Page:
Before her appearance Friday, Nov. 11, at the Book Festival of the Marcus Jewish Community Center, “Modern Girls” author Jennifer S. Brown took time to answer a few questions about her intentions in writing her debut novel.
AJT: From the feel of living on the Lower East Side to the acceptance of smoking and drinking during pregnancy, you captured the essence of life in 1935. What informed your writing with such specific detail?
Brown: My research was really broad. I did a ton of reading. I read a lot of books that were actually written in the 1920s and ’30s. … I also read sources like the Forward, which had a column called the Bintel Brief. It was an advice column in the Yiddish paper that was primarily immigrants sending in questions on assimilation, religion — questions of just getting along. … So I was able to read these old letters, and it really gave a sense of what people were like.
I went to the Tenement Museum in New York to walk through the old apartments to see what it would have looked like when they came here. I spent a lot of time at the New York Public Library … and found an English-written socialist newspaper from the exact dates.
I rented movies that were made in the 1930s, and that showed the smoking and the drinking. … I bought a whole bunch of magazines on eBay from the 1930s, and there were often references to — they wouldn’t say “pregnant,” but they would say “women in a condition.” And also just talking to people, so the detail came from all over.
AJT: So you enjoyed writing historical fiction? Is research part of the allure for you?
Brown: Absolutely! I absolutely loved the research. When I’m writing, I put way more detail in, and then I just take out what isn’t necessary. The research to me is so exciting and occasionally very, very frustrating when there’s that one fact you can’t find. The reason I knew about Camp Eden is because it’s where my own grandparents met. I could not find any information on it specifically, and I thought I was going to have to make it up. I was so happy a few months later when I found this New Leader newspaper that wrote about Camp Eden. … I used so many different sources, and it all came together. I am absolutely enamored now with historical fiction and am really going to continue in that direction.
AJT: Why did you set the book in 1935?
Brown: I had heard some stories about women and pregnancy, and when I first heard about a woman having an abortion in the 1930s, I was very surprised. I started researching it, and I found that abortions during the Depression were very, very common. During the Depression, if you were a single woman and you were supporting your parents, if you got pregnant, you couldn’t have the baby and still support the family. Women were delaying marriage because, once you got married, jobs were for husbands.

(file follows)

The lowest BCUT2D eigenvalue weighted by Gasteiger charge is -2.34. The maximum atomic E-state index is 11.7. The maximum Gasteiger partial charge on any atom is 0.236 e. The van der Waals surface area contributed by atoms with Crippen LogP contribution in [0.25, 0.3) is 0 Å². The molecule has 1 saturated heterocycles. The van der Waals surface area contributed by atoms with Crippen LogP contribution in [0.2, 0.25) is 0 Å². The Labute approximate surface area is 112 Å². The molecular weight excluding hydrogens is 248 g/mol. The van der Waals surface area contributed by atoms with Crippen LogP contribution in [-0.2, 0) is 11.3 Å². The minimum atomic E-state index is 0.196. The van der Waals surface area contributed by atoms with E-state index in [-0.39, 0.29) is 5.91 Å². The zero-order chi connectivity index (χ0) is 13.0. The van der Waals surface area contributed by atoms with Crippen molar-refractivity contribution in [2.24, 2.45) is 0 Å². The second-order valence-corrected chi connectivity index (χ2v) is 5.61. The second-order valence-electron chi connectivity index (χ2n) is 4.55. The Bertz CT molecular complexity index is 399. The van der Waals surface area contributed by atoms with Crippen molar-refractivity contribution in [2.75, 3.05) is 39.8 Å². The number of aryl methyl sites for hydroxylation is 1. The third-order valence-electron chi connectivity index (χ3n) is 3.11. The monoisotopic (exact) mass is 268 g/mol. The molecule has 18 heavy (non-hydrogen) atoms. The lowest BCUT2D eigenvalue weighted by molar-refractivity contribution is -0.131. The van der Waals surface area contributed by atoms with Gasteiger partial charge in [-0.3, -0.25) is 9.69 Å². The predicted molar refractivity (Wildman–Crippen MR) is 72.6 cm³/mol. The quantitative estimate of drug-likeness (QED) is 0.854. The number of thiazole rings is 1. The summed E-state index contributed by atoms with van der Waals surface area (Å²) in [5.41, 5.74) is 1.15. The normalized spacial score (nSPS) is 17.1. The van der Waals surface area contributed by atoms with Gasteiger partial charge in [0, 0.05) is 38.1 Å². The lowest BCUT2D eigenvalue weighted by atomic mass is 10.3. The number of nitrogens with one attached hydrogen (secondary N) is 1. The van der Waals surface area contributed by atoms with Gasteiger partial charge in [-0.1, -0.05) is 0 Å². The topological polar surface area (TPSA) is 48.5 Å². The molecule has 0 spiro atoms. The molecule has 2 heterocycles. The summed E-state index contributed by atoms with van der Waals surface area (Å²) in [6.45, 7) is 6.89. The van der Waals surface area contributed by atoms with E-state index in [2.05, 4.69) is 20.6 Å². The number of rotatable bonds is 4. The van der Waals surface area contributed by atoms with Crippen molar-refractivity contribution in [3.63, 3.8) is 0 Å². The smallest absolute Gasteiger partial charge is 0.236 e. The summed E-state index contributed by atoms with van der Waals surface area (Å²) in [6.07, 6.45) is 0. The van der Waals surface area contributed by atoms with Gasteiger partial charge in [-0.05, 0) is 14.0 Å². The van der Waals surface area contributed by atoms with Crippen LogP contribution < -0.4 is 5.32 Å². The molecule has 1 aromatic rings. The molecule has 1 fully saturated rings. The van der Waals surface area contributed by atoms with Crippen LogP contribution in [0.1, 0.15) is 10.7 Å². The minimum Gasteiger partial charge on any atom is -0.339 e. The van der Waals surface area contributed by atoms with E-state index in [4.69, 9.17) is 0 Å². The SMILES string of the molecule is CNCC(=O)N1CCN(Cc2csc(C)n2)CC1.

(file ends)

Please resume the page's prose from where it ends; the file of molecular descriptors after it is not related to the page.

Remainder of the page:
So I started thinking about the unplanned pregnancy, and originally I only thought about it in terms of Dottie, and the reason I didn’t want to set the story today is because today, at least where I live outside of Boston, single mothers are all around us. … But in 1935, if you’re a 19-year-old girl and you’re not married and pregnant, the stakes are very, very high. So I wanted a time when the stakes were very high.
The feminist angle is something that is very near and dear to me, and there is nothing subtle about that when you’re dealing with a book about unplanned pregnancy. It was very, very important to me to have everyone make a decision that was right for her. That was something that meant a lot to me. One answer is not right for every individual, and I feel very strongly about that. It’s about personal choice.
Another reason I wanted to do the 1930s is I feel like so much of Jewish life, my upbringing in a very Jewish area of Miami Beach, was really dominated by the shadow of the Holocaust. I was intrigued by the idea of how interesting it would be to have characters who don’t have that. So that sort of played in my mind too, the idea of having it in their future as opposed to dominating their lives right then. We know what’s at stake for them, but they don’t know.
AJT: So you weren’t trying to make a point about American apathy toward the developing situation of Hitler’s rise to power in Europe?
Brown: I would say there was American apathy on a higher level. The people who knew what was going on were at a higher level, and they were apathetic. I think at a lower level there was ignorance. People just didn’t know. If it wasn’t in the papers or on the radio, how would you get your news? And that was Willie’s motivation for wanting to go to Europe to report, because he suspected. He knew the foreign journalists had already been expelled, and he knew there was more to the story.
AJT: Were you purposeful with your technique of using each day of the one month the book covers as a kind of date and time stamp, instead of using chapters?
Brown: Yes, I used the brief time frame and the daily date update to relay the sense of urgency created by Dottie’s situation.
AJT: In this brief one month of time, do you feel Dottie and Rose’s relationship evolves from mother-daughter to a more adult level where they are more like friends and peers?
Brown: I feel strongly that that’s universal. I think when you hit certain stages in life you start to appreciate the past and what your parents have done so much more. … You start to feel a lot more empathy, and I think that brings you a lot closer. And you find a nostalgia for things that, in the moment, you couldn’t wait to get away from.